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Here's where the oil is going to.

Now that we've got the turbo back there, there isn't any room for the coil.  No problem, we'll just move it to the front of the plenum.

Here's a shot of the coil with the bracket removed. Here's the coil installed.

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Here's another shot of the coil. Here's a side shot showing how high the turbo sits. Here's the front view of the turbo. As much as Ed & Mike love swapping engines and transmissions, they felt an intercooler was in order.  Here's one from an '87 MR2.
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Here's another shot of the intercooler. And another shot. And another. And yet another.
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These two pipes came with the intercooler and came in handy during its installation. To mount the intercooler, the vertical angled brace in front of the radiator under the nose was removed.  A piece of angle iron was then bolted behind the radiator across the front for support. The intercooler was mounted in front of the radiator on the passenger side.  Some chunks had to be cut out of the wall to fit the tubing, but that's nothing an angle grinder couldn't solve. Once the intercooler was in place, intake plumbing was fabricated out of pieces of pipe, hose clamps, and some big radiator hoses.  Ed confused the guys at Napa by purchasing about 15 different radiator hoses and not buying antifreeze.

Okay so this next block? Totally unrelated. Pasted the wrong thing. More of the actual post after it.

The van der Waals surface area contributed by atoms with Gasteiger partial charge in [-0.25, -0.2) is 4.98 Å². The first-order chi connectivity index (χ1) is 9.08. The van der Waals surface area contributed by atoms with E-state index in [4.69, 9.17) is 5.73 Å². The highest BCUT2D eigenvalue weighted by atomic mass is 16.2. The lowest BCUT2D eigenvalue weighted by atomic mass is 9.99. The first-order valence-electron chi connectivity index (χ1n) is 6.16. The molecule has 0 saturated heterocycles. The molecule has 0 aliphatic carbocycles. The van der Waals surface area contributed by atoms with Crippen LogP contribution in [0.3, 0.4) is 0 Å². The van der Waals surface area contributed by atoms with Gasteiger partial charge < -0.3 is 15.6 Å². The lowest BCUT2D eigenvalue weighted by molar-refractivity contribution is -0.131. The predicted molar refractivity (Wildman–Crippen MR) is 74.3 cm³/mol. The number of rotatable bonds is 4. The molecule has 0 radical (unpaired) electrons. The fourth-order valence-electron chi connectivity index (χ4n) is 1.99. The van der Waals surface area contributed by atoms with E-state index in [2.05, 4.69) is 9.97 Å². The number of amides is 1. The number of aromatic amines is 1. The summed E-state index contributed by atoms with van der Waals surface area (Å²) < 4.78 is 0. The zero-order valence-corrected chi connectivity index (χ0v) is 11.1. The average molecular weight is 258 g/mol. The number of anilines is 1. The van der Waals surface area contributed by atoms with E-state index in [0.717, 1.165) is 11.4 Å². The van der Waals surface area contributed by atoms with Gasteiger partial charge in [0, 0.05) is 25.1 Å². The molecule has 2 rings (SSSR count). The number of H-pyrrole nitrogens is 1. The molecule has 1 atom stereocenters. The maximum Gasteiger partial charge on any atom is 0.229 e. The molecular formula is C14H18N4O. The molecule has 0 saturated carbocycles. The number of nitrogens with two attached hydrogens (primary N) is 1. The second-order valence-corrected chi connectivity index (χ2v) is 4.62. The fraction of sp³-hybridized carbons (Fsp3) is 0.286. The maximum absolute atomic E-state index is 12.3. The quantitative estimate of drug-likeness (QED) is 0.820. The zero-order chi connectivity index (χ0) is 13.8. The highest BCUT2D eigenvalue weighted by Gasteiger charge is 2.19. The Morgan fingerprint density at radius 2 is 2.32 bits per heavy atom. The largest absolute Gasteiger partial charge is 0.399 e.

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Here's a shot of the passenger's side intake plumbing.  At the left is a monster cone filter heading up to the turbo.  Coming back is the tube that runs down to the intercooler. Here's another shot of the plumbing coming together. With the intake figured out, the last key pieces were the wastegate and downpipe.  Here's a shot of the Deltagate installed.  Also, note the placement of the O2 sensor. Behind the turbo is a bend heading down to the indentation in the firewall.  The wastegate dumps into that tube.
 

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After the exhaust leaves the bend behind the turbo, it goes into a massive flex joint that is attached to a downpipe.   From there it hooks in with the exhaust as you would expect.

And here you have the final install.  All ready to be driven.

Maggie takes a spin around the yard and says, "Daddy, I think it's pulling a little to the left". Ed and EJ agree that if EJ only pushes 5psi, he can stay up until 9pm.   EJ  takes the car for a spin.  After the ride, EJ says, "It's definately pulling to the left Daddy.  We'd better call engine Mike.  ...and don't forget to remind him that I love Buzz Lightyear."
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In an unfortunate boost related incident a few hours later, Ed discovers why the car was pulling left.  Ooops...    

Daytonastein in it's glory.